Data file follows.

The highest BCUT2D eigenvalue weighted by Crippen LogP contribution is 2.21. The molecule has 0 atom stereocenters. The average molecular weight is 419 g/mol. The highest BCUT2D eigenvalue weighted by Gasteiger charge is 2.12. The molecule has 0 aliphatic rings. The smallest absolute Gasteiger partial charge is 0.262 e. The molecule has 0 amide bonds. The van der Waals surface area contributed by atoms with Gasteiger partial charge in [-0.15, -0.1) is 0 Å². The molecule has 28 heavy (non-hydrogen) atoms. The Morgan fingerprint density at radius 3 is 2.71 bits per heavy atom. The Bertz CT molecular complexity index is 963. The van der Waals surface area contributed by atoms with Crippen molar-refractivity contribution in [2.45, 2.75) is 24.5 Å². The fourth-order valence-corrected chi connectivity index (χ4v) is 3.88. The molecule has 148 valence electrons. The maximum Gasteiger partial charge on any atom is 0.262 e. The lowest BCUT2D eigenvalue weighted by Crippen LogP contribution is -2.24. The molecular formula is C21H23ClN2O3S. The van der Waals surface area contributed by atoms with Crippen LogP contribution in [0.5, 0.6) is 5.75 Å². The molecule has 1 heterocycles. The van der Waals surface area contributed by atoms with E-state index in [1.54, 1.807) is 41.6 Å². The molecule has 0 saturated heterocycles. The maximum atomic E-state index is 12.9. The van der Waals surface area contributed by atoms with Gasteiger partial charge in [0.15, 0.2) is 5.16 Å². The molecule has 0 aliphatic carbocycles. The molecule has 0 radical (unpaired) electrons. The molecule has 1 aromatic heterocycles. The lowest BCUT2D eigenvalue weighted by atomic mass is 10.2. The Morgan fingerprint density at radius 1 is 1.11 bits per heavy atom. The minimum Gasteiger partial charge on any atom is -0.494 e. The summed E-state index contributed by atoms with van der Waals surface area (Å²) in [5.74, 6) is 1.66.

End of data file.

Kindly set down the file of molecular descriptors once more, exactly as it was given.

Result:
The highest BCUT2D eigenvalue weighted by Crippen LogP contribution is 2.21. The molecule has 0 atom stereocenters. The average molecular weight is 419 g/mol. The highest BCUT2D eigenvalue weighted by Gasteiger charge is 2.12. The molecule has 0 aliphatic rings. The smallest absolute Gasteiger partial charge is 0.262 e. The molecule has 0 amide bonds. The van der Waals surface area contributed by atoms with Gasteiger partial charge in [-0.15, -0.1) is 0 Å². The molecule has 28 heavy (non-hydrogen) atoms. The Morgan fingerprint density at radius 3 is 2.71 bits per heavy atom. The Bertz CT molecular complexity index is 963. The van der Waals surface area contributed by atoms with Crippen molar-refractivity contribution in [2.45, 2.75) is 24.5 Å². The fourth-order valence-corrected chi connectivity index (χ4v) is 3.88. The molecule has 148 valence electrons. The maximum Gasteiger partial charge on any atom is 0.262 e. The lowest BCUT2D eigenvalue weighted by Crippen LogP contribution is -2.24. The molecular formula is C21H23ClN2O3S. The van der Waals surface area contributed by atoms with Crippen LogP contribution in [0.5, 0.6) is 5.75 Å². The molecule has 1 heterocycles. The van der Waals surface area contributed by atoms with E-state index in [1.54, 1.807) is 41.6 Å². The molecule has 0 saturated heterocycles. The maximum atomic E-state index is 12.9. The van der Waals surface area contributed by atoms with Gasteiger partial charge in [0.15, 0.2) is 5.16 Å². The molecule has 0 aliphatic carbocycles. The molecule has 0 radical (unpaired) electrons. The molecule has 1 aromatic heterocycles. The lowest BCUT2D eigenvalue weighted by atomic mass is 10.2. The Morgan fingerprint density at radius 1 is 1.11 bits per heavy atom. The minimum Gasteiger partial charge on any atom is -0.494 e. The summed E-state index contributed by atoms with van der Waals surface area (Å²) in [5.74, 6) is 1.66.